Why isn’t there more seaborne cargo transportation in Brazil?

. Jul 22, 2019
waterborne transportation

On Thursday (July 18), the government published a new minimum freight pricing table—to the consternation of truck drivers. Since the table came out, truckers have begun rallying for a new strike—originally scheduled for today. Then Infrastructure Minister, Tarcísio de Freitas, intervened, promising to suspend the table until a consensus was reached, and agreeing to meet with union leaders on Wednesday.

This isn’t the first time the Bolsonaro administration has pandered to truckers. Back in April, the president ordered Petrobras to suspend a hike in diesel prices, out of fear of how the truckers might respond. While one may argue that the administration is at least partly motivated by Mr. Bolsonaro’s will to please his electoral base, there are other reasons to fear renewed strike action.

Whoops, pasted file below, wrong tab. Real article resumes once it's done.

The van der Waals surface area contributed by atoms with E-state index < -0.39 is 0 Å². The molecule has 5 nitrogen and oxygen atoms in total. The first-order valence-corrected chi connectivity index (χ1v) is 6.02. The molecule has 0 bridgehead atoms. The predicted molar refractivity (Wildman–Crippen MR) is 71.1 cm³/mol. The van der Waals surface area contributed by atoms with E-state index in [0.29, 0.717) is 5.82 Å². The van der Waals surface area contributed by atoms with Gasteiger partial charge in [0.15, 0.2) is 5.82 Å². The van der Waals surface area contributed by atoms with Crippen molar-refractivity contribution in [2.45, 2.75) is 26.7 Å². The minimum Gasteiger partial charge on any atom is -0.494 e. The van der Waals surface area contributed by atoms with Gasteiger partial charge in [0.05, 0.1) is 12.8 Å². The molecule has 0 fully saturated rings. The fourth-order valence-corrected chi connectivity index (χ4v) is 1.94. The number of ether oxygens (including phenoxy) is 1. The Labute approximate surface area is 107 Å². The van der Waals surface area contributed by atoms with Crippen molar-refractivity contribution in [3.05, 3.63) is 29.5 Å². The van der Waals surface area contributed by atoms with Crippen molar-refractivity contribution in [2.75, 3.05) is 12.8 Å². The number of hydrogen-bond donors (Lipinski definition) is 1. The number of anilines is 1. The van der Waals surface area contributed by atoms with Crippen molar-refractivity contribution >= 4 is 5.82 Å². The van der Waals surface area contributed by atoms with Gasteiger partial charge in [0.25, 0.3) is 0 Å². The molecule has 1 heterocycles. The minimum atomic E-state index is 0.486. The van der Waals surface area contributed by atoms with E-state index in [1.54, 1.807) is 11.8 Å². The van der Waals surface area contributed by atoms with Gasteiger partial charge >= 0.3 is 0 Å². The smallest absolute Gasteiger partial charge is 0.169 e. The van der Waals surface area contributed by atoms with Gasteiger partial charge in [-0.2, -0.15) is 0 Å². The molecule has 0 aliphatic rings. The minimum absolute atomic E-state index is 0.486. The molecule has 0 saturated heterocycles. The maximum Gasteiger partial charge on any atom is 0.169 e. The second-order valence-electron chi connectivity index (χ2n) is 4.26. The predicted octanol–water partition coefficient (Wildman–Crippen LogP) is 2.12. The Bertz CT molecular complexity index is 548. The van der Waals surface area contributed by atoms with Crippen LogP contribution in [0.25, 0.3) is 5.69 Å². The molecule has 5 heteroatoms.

</span></p> <p><span style="font-weight: 400;">Last year, </span><a href=""><span style="font-weight: 400;">truckers stopped working for 11 days</span></a><span style="font-weight: 400;">, creating fuel and food shortages in many parts of the country. Millions of animals died of starvation, as their rations couldn&#8217;t be transported. Billions of liters of milk were spoiled and thrown out next to roadways. At many airports, all planes were grounded due to a lack of fuel. The strike–along with uncertainties raised by the presidential election–was in part responsible for the paltry 1.1 percent GDP growth in 2018.</span></p> <p><script src="" type="text/javascript" charset="utf-8"></script></p> <p><span style="font-weight: 400;">Experts say another strike now would be </span><a href=""><span style="font-weight: 400;">even more devastating</span></a><span style="font-weight: 400;">, in a scenario of a stagnating economy, lacking money for investment. Brazil is once again held hostage by truckers (who have indeed </span><a href=""><span style="font-weight: 400;">lost revenue in the past year</span></a><span style="font-weight: 400;">) due to its sheer lack of options.</span></p> <p><span style="font-weight: 400;">What is striking is how much Brazil relies on road freight, given its huge potential for waterborne transport. Brazil&#8217;s 9,000 kilometer-long coastline represents a means of transporting goods with almost no restriction on speed and weight, which could generate savings of 80 percent per ton, when compared with road transport.</span></p> <p><span style="font-weight: 400;">But bureaucracy has led to an effective monopoly in sea transportation, hampering the sector&#8217;s development. The result is that only 10 percent of Brazil&#8217;s cargo is shipped along the coast.</span></p> <h2>Why sea- and waterborne transportation has not developed</h2> <p><span style="font-weight: 400;">Brazil&#8217;s Federal Accounts Court (TCU, a sort of audit tribunal that monitors public spending) has analyzed the sector, and drawn some conclusions:</span></p> <ul> <li style="font-weight: 400;"><span style="font-weight: 400;">Brazil lacks public policies for cabotage transportation—that is, transport of goods by sea between two points within the same country—which would be the responsibility of the federal government.</span></li> <li style="font-weight: 400;"><span style="font-weight: 400;">Companies charge different rates for cabotage and long-course navigation (which picks up and delivers cargo overseas), although the law says fares should follow the same parameters. The biggest difference is in the most crucial variable: fuel.</span></li> <li style="font-weight: 400;"><span style="font-weight: 400;">The market for cabotage transportation is highly concentrated and has virtually no competition. ANTAQ, Brazil&#8217;s National Water Transportation Agency, was supposed to regulate the sector and fight monopolies, but TCU auditors say it hasn&#8217;t done its job.</span></li> <li style="font-weight: 400;"><span style="font-weight: 400;">Red tape—especially from revenue authorities—has made companies opt not to use multiple transport modes, which is detrimental to the sector.</span></li> </ul> <div class="flourish-embed" data-src="visualisation/527223"></div> <p><script src=""></script></p> <h2>Despite woes, waterborne transportation is growing</h2> <p><span style="font-weight: 400;">Despite these difficulties, the volume of cargo transported via cabotage has seen double-digit growth rates since the beginning of the decade, from 127 million tons per year in 2010 to 163 million in 2018. </span></p> <p><span style="font-weight: 400;">One obvious reason is cost. Despite a lack of competition in the sector, the price per ton transported via vessels is nearly half of what it costs to send via trucks. The TCU report shows that it costs BRL 596 per ton to send cargo from the northern city of Belém to São Paulo. In a ship, the cost drops to BRL 325—even when counting in the Santos-São Paulo stretch, which must be borne by truck.</span></p> <p><span style="font-weight: 400;">According to Ilos, an institute that conducts research on transportation, Brazil&#8217;s logistics costs represent 12 percent of GDP—against only 7.7 in the U.S., a country with similar continental proportions. Transportation alone represents almost 60 percent of all logistics costs—mainly due to </span><a href=""><span style="font-weight: 400;">Brazil&#8217;s over-dependence on trucks</span></a><span style="font-weight: 400;">.</span></p> <p><span style="font-weight: 400;">A few production chains, though, rely heavily on waterborne transportation. Such is the case of aluminum—from the raw bauxite extracted to the finished soda cans, shipments are largely made via the coast.</span></p> <div class="flourish-embed" data-src="visualisation/527239"></div> <p><script src=""></script></p> <h2>Lack of isonomy</h2> <p><span style="font-weight: 400;">A major deterrent to business is the fact that Brazilian vessels are subject to much harsher rules than international ones, which deal with transnational cargo. For instance, Brazilian ships pay heavy taxes on fuels (around 18-20 percent), while foreign vessels are exempt from it. The same goes for labor relations—while a foreign crew can work 12 months a year, in Brazil the limit is 6 months. What many companies try to do is establish offshore subsidiaries to go around the legislation. </span></p> <p><span style="font-weight: 400;">Today, there are reportedly only </span><i><span style="font-weight: 400;">seventeen</span></i><span style="font-weight: 400;"> cabotage vessels in Brazil. Local shipyards are not equipped to deliver all orders—even if they benefit from market reserves. It is cheaper and faster to order a ship from China than to buy domestic. </span></p> <p><span style="font-weight: 400;">Minister Tarcísio de Freitas has declared he will prioritize the development of cabotage transportation to unclog Brazil&#8217;s infrastructure. But TCU auditors fear that the government will focus only on creating subsidies to allow companies to lower costs. Unless more competitors come into play, the landscape will hardly change.